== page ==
Insurer Profits Are Up In The Wake Of Health Care Law They Opposed
Since insurance companies undertook extensive lobbying efforts against health care reform -- spending millions in an attempt to derail the legislation while it was still going through Congress, and allegedly instructing their own employees to launch letter-writing campaigns in protest -- they've actually been doing quite well since it passed.
Profits are up at some of the nation's largest insurers, including Aetna, WellPoint and UnitedHealth Group, according to an analysis by Bloomberg Government. That's the opposite of what the insurers themselves predicted would happen, and comes about mainly a result of the companies taking on more business through Medicare and Medicaid.
The fight over health care reform, which ended when President Obama signed the legislation into law in March 2010, was one of the most prolonged and contentious political battles in recent memory. Conservatives mounted a fierce opposition to the reform effort, aided by a $380 million lobbying campaign on behalf of the health care industry. Insurers claimed that the new system would lead to skyrocketing coverage costs for all Americans, while politicians favoring reform countered that the insurance companies were merely worried about their own bottom lines.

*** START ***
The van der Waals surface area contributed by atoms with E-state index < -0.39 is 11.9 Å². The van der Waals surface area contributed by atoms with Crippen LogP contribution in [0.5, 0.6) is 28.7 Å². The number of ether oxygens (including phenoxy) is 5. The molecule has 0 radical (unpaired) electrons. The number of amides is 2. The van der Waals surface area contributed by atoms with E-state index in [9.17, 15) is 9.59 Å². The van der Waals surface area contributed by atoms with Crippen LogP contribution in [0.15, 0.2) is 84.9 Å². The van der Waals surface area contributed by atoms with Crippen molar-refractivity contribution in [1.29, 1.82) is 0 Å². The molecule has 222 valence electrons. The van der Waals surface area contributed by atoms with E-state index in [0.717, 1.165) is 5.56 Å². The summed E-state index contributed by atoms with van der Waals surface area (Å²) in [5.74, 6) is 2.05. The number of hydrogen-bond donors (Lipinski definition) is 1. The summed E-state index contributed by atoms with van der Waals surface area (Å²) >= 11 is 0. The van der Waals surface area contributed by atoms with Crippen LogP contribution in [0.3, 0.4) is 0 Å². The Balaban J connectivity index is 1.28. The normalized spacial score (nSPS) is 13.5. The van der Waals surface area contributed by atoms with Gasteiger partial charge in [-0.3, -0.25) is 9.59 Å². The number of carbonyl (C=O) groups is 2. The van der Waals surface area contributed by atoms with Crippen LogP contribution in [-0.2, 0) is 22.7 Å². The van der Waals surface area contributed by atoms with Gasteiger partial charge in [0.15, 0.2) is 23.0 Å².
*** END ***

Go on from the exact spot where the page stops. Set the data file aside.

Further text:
If that was indeed the case, it seems insurers can breathe a bit easier now. The Bloomberg report surveys the recent earnings of five of the country's largest insurers -- WellPoint, UnitedHealth Group, Aetna, Humana and Cigna -- and finds that their profit margins have climbed to an average of 8.24 percent in the year and a half since the health care reform package was signed into law.
By contrast, in the 18-month period before health care was passed, profit margins at these five insurers averaged just 6.88 percent.
Revenue from government business -- namely, Medicare and Medicaid -- has soared for these insurers since the reforms were signed into law, according to the Bloomberg report. Meanwhile, revenue from ordinary commercial business has grown only slightly, as more and more Americans, looking for ways to trim basic expenses, are choosing not to seek medical care if they can cope without it.
The report's findings may not tell the whole story, as the health care law may yet become more or less fully realized. A number of provisions in the law are scheduled to take effect in future months and years, while conservative politicians, including Republican presidential frontrunner Mitt Romney, have threatened to roll back the reforms entirely.
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